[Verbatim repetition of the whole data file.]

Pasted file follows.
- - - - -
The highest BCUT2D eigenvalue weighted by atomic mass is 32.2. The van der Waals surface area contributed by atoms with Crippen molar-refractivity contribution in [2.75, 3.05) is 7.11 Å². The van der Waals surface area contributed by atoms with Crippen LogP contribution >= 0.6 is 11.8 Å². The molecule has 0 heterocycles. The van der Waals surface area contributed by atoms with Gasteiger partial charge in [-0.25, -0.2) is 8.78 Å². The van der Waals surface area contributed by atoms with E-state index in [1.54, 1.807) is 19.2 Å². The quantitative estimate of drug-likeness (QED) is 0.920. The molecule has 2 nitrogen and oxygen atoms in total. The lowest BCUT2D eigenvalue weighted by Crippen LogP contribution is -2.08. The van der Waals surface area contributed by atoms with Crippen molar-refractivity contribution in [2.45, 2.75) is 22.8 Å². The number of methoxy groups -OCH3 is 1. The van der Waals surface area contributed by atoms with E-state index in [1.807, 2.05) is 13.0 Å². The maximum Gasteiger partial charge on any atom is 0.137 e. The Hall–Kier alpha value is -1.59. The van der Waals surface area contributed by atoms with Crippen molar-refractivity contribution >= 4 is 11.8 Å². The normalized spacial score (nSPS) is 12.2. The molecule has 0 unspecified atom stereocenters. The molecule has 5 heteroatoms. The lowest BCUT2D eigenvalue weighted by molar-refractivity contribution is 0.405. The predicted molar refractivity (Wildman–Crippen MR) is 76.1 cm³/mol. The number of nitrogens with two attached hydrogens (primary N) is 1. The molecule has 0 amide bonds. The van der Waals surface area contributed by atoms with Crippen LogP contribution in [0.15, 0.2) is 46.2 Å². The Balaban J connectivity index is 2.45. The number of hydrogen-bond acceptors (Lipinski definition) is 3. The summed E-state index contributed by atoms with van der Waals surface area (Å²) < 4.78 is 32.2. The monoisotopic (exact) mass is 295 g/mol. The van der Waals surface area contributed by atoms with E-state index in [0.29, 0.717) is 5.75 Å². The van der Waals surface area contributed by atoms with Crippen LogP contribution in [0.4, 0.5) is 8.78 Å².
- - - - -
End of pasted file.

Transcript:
The highest BCUT2D eigenvalue weighted by atomic mass is 32.2. The van der Waals surface area contributed by atoms with Crippen molar-refractivity contribution in [2.75, 3.05) is 7.11 Å². The van der Waals surface area contributed by atoms with Crippen LogP contribution >= 0.6 is 11.8 Å². The molecule has 0 heterocycles. The van der Waals surface area contributed by atoms with Gasteiger partial charge in [-0.25, -0.2) is 8.78 Å². The van der Waals surface area contributed by atoms with E-state index in [1.54, 1.807) is 19.2 Å². The quantitative estimate of drug-likeness (QED) is 0.920. The molecule has 2 nitrogen and oxygen atoms in total. The lowest BCUT2D eigenvalue weighted by Crippen LogP contribution is -2.08. The van der Waals surface area contributed by atoms with Crippen molar-refractivity contribution in [2.45, 2.75) is 22.8 Å². The number of methoxy groups -OCH3 is 1. The van der Waals surface area contributed by atoms with E-state index in [1.807, 2.05) is 13.0 Å². The maximum Gasteiger partial charge on any atom is 0.137 e. The Hall–Kier alpha value is -1.59. The van der Waals surface area contributed by atoms with Crippen molar-refractivity contribution >= 4 is 11.8 Å². The normalized spacial score (nSPS) is 12.2. The molecule has 0 unspecified atom stereocenters. The molecule has 5 heteroatoms. The lowest BCUT2D eigenvalue weighted by molar-refractivity contribution is 0.405. The predicted molar refractivity (Wildman–Crippen MR) is 76.1 cm³/mol. The number of nitrogens with two attached hydrogens (primary N) is 1. The molecule has 0 amide bonds. The van der Waals surface area contributed by atoms with Crippen LogP contribution in [0.15, 0.2) is 46.2 Å². The Balaban J connectivity index is 2.45. The number of hydrogen-bond acceptors (Lipinski definition) is 3. The summed E-state index contributed by atoms with van der Waals surface area (Å²) < 4.78 is 32.2. The monoisotopic (exact) mass is 295 g/mol. The van der Waals surface area contributed by atoms with E-state index in [0.29, 0.717) is 5.75 Å². The van der Waals surface area contributed by atoms with Crippen LogP contribution in [0.4, 0.5) is 8.78 Å².